- Choice #2 – Choosing to Live an Orthodox Way of Life If we are just saying “Yes” to God now, then we need faith that God will give us the strength we need. The Parish Priest or Spiritual Father and other parishioners seeking to do the same are there to help.
Basic to an Orthodox lifestyle is “Praying” to communicate with God, “Fasting” for strength to do this, “Giving Alms,” i.e. sharing God’s abundance with the needy, and living by the Church Calendar (www.goarch.org has a wealth of information).
As we come closer to Christ and His Church, we begin to live an Orthodox Lifestyle. Eventually that Orthodox Lifestyle will become as natural as breathing.
- Choice # 3 – Choosing Regular Church School Attendance Although the Church School lessons are insufficient to pass the Orthodox Faith to the next generation, the Church School provides different kinds of Lessons for Life. Parents need to be involved, helping children to memorize prayers and hymns and to make up missed lessons. Our Children deserve these Lessons.
- Choice #4 – Choosing Family Worship Children learn from experience and Orthodox
Worship is experiential.
Learning occurs at each age, even as babies, and why would we want them to miss out?
Those who grew up attending Church School during Liturgy may have missed experiencing Christ in the Eucharist by not being in Liturgy to prepare. I believe we want more for our Children.
The long-term consequences of not teaching our Children the Orthodox Faith and how to Worship are lukewarm Christians and falling away from the Church altogether.
This article may help. Helping Our Children Grow In Faith: What They Can Do, When They Can Do It, And How Parents Can Help. (www.phyllisonest.com / Resources / Articles on Orthodox Family Life)
- Choice #5 - Choosing Extra-Curricular Activities Some choices are good in one context, but not in another. Let’s begin by defining sin as a choice to turn away from God. An activity that is done during the week is great, but when we chose to do the same activity on Sunday morning, we have a problem.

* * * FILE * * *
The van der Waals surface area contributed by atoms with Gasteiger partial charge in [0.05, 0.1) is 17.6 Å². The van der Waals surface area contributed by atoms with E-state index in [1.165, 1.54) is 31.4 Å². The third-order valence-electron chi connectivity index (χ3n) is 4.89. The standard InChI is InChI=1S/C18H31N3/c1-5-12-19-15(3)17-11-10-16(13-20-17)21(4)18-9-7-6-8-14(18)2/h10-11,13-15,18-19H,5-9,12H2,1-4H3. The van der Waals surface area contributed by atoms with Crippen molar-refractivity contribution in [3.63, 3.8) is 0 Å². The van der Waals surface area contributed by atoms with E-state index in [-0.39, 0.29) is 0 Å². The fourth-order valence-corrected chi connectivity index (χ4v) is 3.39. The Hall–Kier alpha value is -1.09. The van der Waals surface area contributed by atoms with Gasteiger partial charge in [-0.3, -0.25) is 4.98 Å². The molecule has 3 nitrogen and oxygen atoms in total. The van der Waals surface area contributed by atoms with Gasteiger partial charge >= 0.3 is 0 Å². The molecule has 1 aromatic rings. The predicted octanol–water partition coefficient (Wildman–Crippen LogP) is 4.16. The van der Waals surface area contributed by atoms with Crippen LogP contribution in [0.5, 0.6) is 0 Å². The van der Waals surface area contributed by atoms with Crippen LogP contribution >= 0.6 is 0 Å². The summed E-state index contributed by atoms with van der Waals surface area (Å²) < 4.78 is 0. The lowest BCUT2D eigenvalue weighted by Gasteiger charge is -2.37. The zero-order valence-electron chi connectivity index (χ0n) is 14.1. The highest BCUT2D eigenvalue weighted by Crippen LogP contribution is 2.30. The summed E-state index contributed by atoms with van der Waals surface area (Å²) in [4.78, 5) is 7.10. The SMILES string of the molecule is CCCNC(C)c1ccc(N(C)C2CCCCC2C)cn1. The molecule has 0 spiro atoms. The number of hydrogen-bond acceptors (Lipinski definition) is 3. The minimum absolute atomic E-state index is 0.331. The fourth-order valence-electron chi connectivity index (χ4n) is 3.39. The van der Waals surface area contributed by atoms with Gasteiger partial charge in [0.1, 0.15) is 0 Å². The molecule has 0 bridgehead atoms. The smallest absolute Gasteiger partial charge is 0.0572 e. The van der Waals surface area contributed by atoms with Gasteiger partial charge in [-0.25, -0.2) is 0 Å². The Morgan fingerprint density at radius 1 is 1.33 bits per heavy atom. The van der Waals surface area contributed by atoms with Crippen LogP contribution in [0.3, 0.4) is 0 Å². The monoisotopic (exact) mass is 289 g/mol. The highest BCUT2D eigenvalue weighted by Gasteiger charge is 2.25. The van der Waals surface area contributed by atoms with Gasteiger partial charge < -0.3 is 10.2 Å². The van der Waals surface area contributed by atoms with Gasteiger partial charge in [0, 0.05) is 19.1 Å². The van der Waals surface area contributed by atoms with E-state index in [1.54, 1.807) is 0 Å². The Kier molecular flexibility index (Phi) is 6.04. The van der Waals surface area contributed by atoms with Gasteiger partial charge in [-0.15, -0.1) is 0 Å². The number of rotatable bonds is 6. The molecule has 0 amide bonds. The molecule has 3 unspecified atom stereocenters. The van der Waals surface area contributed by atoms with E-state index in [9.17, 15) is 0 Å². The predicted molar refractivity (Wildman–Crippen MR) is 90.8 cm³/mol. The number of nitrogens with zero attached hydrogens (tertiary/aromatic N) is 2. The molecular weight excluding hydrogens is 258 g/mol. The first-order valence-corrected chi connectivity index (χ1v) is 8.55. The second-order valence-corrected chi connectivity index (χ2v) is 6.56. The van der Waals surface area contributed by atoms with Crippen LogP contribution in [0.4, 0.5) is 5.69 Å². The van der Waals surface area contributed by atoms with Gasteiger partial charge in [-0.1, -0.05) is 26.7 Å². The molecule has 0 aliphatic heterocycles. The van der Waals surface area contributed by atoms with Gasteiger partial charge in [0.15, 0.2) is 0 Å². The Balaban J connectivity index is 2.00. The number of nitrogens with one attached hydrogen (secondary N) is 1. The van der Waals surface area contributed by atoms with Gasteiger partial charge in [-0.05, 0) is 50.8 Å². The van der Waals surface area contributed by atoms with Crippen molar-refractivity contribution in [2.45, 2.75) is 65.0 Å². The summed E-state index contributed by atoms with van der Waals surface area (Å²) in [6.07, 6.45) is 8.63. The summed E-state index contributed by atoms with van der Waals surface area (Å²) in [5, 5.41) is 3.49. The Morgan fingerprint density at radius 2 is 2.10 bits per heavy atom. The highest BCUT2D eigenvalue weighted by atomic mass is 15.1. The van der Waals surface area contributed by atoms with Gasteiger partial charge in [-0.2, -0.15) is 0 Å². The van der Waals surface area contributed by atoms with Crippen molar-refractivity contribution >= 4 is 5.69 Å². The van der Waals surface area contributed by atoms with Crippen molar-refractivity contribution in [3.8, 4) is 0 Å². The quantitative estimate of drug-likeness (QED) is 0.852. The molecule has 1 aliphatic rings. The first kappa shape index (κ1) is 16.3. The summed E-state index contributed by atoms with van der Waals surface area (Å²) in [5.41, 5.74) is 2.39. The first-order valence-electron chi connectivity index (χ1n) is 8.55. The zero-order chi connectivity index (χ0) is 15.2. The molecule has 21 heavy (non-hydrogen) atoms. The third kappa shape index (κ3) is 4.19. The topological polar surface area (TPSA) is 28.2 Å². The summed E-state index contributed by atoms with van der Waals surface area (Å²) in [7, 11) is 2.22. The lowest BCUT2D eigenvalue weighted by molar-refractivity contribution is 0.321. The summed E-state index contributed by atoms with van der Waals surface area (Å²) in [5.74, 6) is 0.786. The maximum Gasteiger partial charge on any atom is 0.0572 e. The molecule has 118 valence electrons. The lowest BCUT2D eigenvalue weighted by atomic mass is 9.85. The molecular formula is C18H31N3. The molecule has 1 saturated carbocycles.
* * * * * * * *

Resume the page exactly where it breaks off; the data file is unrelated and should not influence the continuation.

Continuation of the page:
We know that this is the only time our family can worship God and our children can attend their Church School classes (in most parishes).
If we chose to participate in the activity on Sunday morning, we also turn away from worshipping God.
This needs serious thought. What does it teach our children?
In addition, choosing too many activities results in not enough time for (1) Church School, (2) JOY or GOYA functions, (3) Dance Group, (4) Metropolis Youth Events, (5) Church Basketball, (6) Jr. Choir, (7) Vacation Church School, (8) Summer Camp, (9) other parish activities.
Why are numbers 1-9 important?
They keep our children attached to the parish and to other Orthodox young people. They develop lifetime friendships at retreats and summer camp.
Our young people continue learning about the Faith and become more comfortable being Orthodox Christians when they participate in these activities.
Choose selectively. “Build in time” for Church and Church Activities; Family and Family Activities. These are worthwhile “investments” for the spiritual future of our children.
So many choices! Many are inconsequential but take the place of ones that are truly important. Someone once wrote, “That which is least important should never take the place of that which is not.”
This is precisely what our society does. It pulls us away from anything that is morally good and can or will sabotage what we are trying to do. I hope that we will consciously choose God over Society.
What are the best Choices we can make for ourselves? … the best Choices we can make for our children? … the best Choices we can help our children make?